About a month ago I asked if Sweden would ever get a government. On Friday, we finally got one – just 131 days after the election that took place in September. In the end, Stefan Löfven, the leader of the Social Democrats, remains the prime minister and will govern together with the Greens. However, an interesting four years lie ahead as more MPs voted against him than in favour.
The vote on Friday resulted in 115 votes for Löfven and 153 against. Rather than being required to have a majority, Sweden’s prime minister only needs a majority not to be against them: in this case that meant the 153 needed to be 175.
Crucially, a total of 77 Centre Party and Liberal MPs abstained. Both parties had been part of the Alliance of centre-right parties (the rest of whom voted against Löfven), but opted to abstain on Friday’s vote in exchange for a series of policy concessions — 73 different measures, to be precise.
Annie Lööf, the leader of the Centre Party, and Jan Björklund, the leader of the Liberals, claim it is a great deal as it will bring liberal reforms to much needed areas. In truth the reforms may not be as wholesale as they might have hoped — 46 of the 73 proposals are promises of “investigations” and a further 14 are to be prepared by authorities whose managers are appointed by the Social Democratic government.
The other Alliance parties call the deal a betrayal, and rightly so. Throughout the campaign Lööf and Björklund promised that a vote for their parties would be a vote to remove Löfven. And while the Centre Party and the Liberals claim they only struck the deal in order to reduce the influence of the Sweden Democrats (SD) — a populist, anti-immigration party which is the third largest group in the Riksdag — the move seems to have had the opposite effect, galvanising support for the SD. In September’s election, SD received 17.5 per cent. According to a poll conducted after the deal on Friday, they would now be closer to 20 per cent.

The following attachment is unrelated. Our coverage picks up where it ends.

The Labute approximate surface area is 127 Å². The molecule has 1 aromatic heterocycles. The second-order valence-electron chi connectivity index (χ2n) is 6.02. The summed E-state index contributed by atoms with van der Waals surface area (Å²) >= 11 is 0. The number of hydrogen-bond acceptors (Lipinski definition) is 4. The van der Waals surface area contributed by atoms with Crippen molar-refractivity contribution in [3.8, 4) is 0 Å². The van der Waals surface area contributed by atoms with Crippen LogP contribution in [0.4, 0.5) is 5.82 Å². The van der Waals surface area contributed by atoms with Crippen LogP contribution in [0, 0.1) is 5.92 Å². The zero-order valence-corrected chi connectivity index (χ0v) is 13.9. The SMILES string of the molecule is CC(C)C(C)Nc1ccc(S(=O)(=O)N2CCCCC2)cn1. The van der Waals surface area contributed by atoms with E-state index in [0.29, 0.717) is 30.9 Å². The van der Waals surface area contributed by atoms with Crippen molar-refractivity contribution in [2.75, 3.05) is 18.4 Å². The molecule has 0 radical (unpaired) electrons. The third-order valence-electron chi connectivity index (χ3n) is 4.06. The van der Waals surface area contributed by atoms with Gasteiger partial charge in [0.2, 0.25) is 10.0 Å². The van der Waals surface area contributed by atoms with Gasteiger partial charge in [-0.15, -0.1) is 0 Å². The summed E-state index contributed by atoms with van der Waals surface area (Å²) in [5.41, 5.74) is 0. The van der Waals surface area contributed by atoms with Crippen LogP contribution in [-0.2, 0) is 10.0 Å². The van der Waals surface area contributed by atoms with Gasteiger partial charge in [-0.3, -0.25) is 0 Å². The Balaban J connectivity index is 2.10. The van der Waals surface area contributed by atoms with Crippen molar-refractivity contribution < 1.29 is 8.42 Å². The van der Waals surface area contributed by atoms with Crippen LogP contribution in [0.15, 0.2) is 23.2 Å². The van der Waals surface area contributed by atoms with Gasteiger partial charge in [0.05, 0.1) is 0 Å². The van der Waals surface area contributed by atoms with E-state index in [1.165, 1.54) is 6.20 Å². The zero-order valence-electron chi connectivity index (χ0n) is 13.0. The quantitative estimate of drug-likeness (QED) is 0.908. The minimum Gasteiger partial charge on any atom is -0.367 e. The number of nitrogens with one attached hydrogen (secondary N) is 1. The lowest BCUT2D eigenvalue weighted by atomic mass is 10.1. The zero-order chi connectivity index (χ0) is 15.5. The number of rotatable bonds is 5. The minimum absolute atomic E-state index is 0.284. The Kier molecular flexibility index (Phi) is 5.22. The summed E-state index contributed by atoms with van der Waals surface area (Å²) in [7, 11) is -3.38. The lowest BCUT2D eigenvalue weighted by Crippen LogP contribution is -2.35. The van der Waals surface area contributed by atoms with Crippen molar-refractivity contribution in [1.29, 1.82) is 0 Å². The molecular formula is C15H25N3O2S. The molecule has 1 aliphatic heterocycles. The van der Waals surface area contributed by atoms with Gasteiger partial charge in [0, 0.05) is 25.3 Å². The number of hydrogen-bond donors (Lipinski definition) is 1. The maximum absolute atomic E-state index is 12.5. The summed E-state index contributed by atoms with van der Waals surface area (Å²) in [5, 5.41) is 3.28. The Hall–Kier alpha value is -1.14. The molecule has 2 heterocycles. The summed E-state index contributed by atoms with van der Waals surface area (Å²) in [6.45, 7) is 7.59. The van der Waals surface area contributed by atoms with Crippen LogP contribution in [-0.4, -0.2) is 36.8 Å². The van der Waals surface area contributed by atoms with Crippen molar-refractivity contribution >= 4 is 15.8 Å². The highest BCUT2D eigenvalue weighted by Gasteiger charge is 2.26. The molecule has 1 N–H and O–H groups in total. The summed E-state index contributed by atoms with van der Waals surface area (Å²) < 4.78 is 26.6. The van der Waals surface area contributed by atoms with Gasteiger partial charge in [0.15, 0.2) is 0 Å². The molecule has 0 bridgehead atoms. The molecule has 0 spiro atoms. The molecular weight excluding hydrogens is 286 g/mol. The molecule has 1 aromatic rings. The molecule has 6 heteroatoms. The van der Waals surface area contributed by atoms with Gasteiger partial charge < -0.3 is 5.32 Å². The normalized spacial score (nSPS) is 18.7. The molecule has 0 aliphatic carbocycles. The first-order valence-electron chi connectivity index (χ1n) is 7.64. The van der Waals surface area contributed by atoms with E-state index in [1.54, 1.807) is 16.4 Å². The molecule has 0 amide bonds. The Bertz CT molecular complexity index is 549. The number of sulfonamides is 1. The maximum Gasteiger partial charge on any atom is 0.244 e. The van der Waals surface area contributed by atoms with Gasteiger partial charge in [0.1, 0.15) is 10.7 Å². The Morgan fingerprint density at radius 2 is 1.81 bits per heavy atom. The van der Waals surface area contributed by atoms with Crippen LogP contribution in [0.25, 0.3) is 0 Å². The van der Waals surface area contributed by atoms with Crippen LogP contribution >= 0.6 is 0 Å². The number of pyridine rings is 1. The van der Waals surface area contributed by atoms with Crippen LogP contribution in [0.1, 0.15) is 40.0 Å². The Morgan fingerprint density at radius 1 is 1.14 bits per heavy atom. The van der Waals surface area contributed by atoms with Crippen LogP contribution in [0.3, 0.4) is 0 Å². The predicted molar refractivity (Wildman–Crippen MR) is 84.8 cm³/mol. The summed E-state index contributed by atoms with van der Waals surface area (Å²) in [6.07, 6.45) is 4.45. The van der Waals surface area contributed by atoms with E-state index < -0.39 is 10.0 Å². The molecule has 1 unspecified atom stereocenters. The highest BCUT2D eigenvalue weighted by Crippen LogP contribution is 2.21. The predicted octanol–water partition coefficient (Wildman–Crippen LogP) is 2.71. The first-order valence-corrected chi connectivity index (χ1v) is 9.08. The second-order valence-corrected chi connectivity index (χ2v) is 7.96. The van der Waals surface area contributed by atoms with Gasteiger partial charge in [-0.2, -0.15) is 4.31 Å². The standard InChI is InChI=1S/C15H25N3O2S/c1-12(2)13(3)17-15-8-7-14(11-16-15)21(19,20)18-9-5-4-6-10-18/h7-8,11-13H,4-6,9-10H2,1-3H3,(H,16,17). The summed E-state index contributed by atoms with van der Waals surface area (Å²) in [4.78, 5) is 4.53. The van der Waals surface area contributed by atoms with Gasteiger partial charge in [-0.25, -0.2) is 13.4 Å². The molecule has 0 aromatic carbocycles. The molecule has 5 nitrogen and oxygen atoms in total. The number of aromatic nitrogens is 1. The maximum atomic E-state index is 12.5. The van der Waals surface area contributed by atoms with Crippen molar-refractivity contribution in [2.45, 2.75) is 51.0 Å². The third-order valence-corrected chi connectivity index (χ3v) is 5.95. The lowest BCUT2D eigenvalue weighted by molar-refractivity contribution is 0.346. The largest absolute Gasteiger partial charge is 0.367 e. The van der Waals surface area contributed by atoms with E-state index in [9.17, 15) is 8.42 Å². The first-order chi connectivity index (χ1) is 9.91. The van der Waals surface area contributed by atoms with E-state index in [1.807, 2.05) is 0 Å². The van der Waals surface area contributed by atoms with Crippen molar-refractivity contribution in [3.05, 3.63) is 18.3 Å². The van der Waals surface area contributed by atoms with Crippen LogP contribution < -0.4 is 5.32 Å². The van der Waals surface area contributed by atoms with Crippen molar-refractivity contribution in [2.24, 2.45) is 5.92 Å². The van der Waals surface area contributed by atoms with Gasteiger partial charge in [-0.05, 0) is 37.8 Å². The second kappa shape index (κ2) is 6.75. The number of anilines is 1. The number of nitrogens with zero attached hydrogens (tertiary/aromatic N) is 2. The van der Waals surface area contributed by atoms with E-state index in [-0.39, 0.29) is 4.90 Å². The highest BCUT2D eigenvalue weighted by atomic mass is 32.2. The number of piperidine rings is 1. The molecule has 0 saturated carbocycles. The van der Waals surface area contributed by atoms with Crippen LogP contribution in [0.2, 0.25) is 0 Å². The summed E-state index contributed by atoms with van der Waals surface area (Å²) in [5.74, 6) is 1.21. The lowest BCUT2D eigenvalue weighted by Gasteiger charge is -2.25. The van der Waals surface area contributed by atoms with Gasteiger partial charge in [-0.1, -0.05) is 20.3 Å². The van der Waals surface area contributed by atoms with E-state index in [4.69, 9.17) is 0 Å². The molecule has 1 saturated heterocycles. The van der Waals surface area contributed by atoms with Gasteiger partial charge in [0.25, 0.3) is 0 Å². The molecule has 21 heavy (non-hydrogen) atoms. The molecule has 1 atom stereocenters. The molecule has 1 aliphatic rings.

The horse-trading has also backfired on the Centre Party and the Liberals. The Liberals, who got 5.5 per cent in the election, are polling at a record low 3.6 per cent — not even enough to get across the 4.5 per cent threshold to get parliamentary seats. The Centre Party is down from 8.6 per cent to 6.9 per cent.
After winning the vote on Friday, Löfven said that “the big winner is Sweden”. Unfortunately, that is not the case. Sweden is in dire need of genuine liberal reforms. These 131 days of political chaos and broken promises have left Swedes completely lacking faith in politicians and the political system as a whole.
On Thursday, a poll revealed that seven out of ten voters have less confidence in politics now than before the election. More than half says their confidence has “fallen sharply”. Unsurprising perhaps, but deeply disturbing.
The big winner, as usual when it comes to Swedish elections, is the Social Democratic Party. The deal has not reduced their support according to the polls and they will remain in power for four more years. But at what price?